And then Santa looked at us and said, “Thank you for bringing him out.” And my wife knew. She knew D didn’t put things in baskets for a reason, she knew he rocked himself to sleep for a reason, she knew his tip toe walking wasn’t just a phase. She knew that it wasn’t that he simply didn’t care about toys, it was that he didn’t know how to play. I wasn’t as keen as she was and give her full credit for taking note of all of this and starting the ball rolling with seeking the help we needed.

Our little boy was different and he was on a path to becoming more different. Shortly after the holidays we talked to my wife’s brother and sister-in-law who are in education and thankfully, without hesitation, they recommended we contact Fraser.

I’ve written about this more in depth here: Santa Knew

• 2015 •


D had his first appointment at Fraser. This was an observational meeting where my wife and I were interviewed and D was observed playing and interacted with in a play setting. I remember being pretty convinced that they were going to tell us something along the lines of his development being stunted due to screen time… as ridiculous as that sounds now, looking back on it, it was totally plausible in my mind at the time. There was a big part of me that didn’t believe, or didn’t accept that there was anything off about our son…that what was going on would be immediately “correctable” for lack of a better word.

The team helping us that day concluded what they were doing and without wasting any time sat down with us and told us that D did indeed display several hallmarks of being on the autism spectrum. They were very good at what they did; very practiced, and very gentle with us. They reassured us first and foremost that it was nothing we did… that we did not break our child. They said that D being SO young (he was 15 months at this time) was incredible. They said that they felt he would benefit from intervention services as soon as we could possibly begin scheduling them.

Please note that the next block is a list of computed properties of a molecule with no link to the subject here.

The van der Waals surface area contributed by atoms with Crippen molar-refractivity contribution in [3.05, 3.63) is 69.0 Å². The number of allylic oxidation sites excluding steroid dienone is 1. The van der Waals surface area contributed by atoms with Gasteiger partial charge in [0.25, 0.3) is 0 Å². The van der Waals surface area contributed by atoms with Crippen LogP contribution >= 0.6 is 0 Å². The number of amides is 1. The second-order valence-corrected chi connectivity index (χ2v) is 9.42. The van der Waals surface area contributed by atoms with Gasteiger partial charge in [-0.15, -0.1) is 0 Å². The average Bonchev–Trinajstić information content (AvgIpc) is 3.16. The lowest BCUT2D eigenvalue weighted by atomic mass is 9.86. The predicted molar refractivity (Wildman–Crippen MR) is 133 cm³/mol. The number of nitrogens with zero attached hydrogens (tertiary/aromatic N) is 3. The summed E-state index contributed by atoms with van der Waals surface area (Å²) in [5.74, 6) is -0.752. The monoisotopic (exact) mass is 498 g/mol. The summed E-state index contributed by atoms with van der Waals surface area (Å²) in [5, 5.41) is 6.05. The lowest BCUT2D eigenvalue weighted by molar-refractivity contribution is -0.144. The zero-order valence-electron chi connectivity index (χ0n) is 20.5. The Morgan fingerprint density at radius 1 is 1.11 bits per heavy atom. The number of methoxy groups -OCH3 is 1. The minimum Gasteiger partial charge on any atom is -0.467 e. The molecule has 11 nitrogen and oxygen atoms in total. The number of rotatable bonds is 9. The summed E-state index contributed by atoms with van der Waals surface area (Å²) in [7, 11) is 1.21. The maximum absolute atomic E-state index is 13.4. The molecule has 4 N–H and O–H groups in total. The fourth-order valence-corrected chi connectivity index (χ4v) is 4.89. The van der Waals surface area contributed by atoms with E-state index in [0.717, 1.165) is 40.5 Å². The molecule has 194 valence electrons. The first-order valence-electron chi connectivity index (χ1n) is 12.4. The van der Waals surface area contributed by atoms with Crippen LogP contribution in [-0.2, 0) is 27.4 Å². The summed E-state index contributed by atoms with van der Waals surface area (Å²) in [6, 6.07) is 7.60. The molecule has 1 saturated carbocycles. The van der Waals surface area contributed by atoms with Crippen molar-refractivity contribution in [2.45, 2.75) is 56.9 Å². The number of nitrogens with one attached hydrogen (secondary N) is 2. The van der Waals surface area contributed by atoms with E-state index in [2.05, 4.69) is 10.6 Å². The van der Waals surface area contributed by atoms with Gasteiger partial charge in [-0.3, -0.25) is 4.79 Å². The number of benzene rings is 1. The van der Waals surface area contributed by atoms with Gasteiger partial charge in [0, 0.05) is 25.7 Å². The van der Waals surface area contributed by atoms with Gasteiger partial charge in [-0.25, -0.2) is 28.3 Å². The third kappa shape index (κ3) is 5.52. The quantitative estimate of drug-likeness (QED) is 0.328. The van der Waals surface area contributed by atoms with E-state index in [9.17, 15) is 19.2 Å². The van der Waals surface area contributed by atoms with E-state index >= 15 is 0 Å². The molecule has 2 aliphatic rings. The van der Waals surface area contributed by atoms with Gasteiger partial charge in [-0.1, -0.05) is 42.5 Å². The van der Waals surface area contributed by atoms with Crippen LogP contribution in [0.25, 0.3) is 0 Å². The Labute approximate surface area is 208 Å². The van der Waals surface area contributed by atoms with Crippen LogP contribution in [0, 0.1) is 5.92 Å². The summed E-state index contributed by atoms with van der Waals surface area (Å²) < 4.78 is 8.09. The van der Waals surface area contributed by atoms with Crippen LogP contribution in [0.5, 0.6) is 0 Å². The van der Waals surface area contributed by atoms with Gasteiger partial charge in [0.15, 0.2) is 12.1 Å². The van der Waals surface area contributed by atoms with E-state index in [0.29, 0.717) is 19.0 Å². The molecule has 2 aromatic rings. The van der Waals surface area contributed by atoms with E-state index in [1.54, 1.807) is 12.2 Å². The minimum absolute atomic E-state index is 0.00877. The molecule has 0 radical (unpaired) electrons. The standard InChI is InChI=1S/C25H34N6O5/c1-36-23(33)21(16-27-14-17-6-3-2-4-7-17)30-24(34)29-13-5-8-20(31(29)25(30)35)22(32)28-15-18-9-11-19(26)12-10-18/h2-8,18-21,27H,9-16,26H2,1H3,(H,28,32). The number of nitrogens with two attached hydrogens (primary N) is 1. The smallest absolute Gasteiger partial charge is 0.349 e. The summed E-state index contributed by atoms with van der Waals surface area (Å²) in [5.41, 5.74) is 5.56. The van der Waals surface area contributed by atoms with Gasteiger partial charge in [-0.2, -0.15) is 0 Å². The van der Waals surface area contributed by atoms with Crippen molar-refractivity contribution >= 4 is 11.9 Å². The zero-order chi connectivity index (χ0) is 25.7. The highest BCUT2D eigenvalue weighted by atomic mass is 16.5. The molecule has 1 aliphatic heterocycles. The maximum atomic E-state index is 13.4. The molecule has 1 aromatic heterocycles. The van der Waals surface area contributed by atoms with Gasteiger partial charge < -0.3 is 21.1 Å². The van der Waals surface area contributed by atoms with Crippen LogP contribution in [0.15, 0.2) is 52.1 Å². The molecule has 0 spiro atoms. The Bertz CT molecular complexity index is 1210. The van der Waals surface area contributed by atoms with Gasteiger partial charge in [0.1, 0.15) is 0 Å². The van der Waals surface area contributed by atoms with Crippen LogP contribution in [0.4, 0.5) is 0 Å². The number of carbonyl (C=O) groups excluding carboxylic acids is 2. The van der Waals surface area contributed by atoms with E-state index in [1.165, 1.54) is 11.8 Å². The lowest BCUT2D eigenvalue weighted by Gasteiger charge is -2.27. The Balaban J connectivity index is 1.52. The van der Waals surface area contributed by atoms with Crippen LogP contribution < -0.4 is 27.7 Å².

I remember feeling a mixture of emptiness, and funny enough, relief. Emptiness at the great unknown in front of us. Emptiness at what had just changed and what that meant…the potential staggering implications. What did this mean for D’s future? For our future? And relief that we had an answer as to what was going on with our baby boy.


D began services at Fraser. We began with one occupational therapy session per week, one speech therapy session per week and one family therapy session per week. We adjusted to our new schedule of traveling back and forth from the west side of the metro to the east pretty quickly and very soon it became our normal.

Any preconceived notion of what these therapies would be like was put to rest within our first couple weeks. Instead of learning vocabulary building techniques, we focused on tapping once on a closed container of snacks to begin building the desire to request help. One tap on the lid of a sealed container… that was our focus for multiple sessions.

Instead of learning to throw a ball, we focused on trying to help Declan build coping mechanisms to calm down when he was upset. We learned that he lacked core strength, a classic trait among many autistic kids, and we tried to do as many simple tasks on his belly as we could stand. …or as he could stand. He hated it.


D began attending ECFE, or Early Childhood Family Education, in our school district. We wanted to get him around other kids his age and socialize him. There were five or six other children along with one or both of their parents so it was a pretty decent sized classroom of people.